Cryptyc papers

We are pleased to announce the availability of the first two technical
reports from the Cryptyc project:

      * A.D. Gordon and A.S.A. Jeffrey: Authenticity by Typing for 
Security Protocols.

      * A.D. Gordon and A.S.A. Jeffrey: Typing Correspondence Assertions 
for Communication Protocols.

These papers use a type-and-effect system to statically verify 
authenticity properties of communication protocols expressed in the 
spi-calculus, and the pi-calculus respectively.

The papers are available from:



A proof-of-concept implementation of the type system, together with its 
use on a number of cryptographic protocols, is available at:


The abstracts are attached.

Andrew D. Gordon and Alan Jeffrey


A.D. Gordon and A.S.A. Jeffrey: Authenticity by typing for security 
protocols.  Technical Report MSR-TR-2000-49, Microsoft Research, 
conference version to appear in Proc. IEEE Computer Security Foundations 
Workshop, 2001.

We propose a new method to check authenticity properties of 
cryptographic protocols. First, code up the protocol in the spi-calculus 
of Abadi and Gordon. Second, specify authenticity properties by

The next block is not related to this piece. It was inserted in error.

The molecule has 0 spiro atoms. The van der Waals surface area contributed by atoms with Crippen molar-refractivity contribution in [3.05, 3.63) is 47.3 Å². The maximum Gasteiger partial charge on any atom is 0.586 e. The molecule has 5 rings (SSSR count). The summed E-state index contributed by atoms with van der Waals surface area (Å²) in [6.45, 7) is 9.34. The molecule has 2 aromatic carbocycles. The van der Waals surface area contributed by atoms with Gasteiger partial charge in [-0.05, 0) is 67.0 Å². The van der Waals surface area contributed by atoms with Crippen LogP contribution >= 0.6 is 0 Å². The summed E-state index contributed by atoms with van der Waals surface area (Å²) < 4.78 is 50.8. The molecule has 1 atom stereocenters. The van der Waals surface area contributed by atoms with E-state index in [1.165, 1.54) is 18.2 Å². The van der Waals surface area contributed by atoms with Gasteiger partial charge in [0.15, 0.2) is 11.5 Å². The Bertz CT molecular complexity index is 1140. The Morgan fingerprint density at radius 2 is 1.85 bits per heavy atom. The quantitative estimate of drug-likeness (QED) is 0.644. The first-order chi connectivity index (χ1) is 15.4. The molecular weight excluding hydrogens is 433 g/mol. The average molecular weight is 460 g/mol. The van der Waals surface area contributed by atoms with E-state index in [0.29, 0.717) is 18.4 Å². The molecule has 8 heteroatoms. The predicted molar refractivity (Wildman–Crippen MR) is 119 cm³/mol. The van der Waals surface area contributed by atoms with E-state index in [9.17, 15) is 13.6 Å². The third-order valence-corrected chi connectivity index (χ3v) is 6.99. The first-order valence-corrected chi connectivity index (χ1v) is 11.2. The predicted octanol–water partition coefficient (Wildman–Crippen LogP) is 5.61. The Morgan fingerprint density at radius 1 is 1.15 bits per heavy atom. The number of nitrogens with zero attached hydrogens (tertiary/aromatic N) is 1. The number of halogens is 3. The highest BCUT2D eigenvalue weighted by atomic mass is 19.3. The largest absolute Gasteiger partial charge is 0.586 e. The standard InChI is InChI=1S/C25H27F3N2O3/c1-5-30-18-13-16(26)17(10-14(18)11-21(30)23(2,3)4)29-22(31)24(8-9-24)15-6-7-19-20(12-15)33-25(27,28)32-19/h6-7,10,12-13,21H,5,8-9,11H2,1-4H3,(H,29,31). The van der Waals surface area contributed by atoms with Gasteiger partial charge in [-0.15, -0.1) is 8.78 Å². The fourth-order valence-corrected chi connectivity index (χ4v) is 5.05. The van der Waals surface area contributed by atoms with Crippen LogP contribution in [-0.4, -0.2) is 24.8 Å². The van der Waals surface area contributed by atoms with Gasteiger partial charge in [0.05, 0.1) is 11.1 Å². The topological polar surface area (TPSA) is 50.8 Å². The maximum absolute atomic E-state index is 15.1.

annotating the code with correspondence assertions in the style of Woo 
and Lam. Third, figure out types for the keys, nonces, and messages of 
the protocol. Fourth, check that the spi-calculus code is well-typed 
according to a novel type and effect system presented in this paper. Our 
main theorem guarantees that any well-typed protocol is robustly safe, 
that is, its correspondence assertions are true in the presence of any 
opponent expressible in spi. It is feasible to apply this method by hand 
to several well-known cryptographic protocols. It requires little human 
effort per protocol, puts no bound on the size of the opponent, and 
requires no state space enumeration. Moreover, the types for protocol 
data provide some intuitive explanation of how the protocol works. This 
paper describes our method and gives some simple examples. Our method 
has led us to the independent rediscovery of flaws in existing protocols 
and to the design of improved protocols.


A.D. Gordon and A.S.A. Jeffrey: Typing correspondence assertions for 
communication protocols.  Technical Report MSR-TR-2000-48, Microsoft 
Research, conference version to appear in Proc. Mathematical Foundations 
of Programming Semantics, 2001.

Woo and Lam propose correspondence assertions for specifying 
authenticity properties of security protocols. The only prior work on 
checking correspondence assertions depends on model-checking and is 
limited to finite-state systems. We propose a dependent type and effect 
system for checking correspondence assertions. Since it is based on 
type-checking, our method is not limited to finite-state systems. This 
paper presents our system in the simple and general setting of the 
pi-calculus. We show how to type-check correctness properties of example 
communication protocols based on secure channels.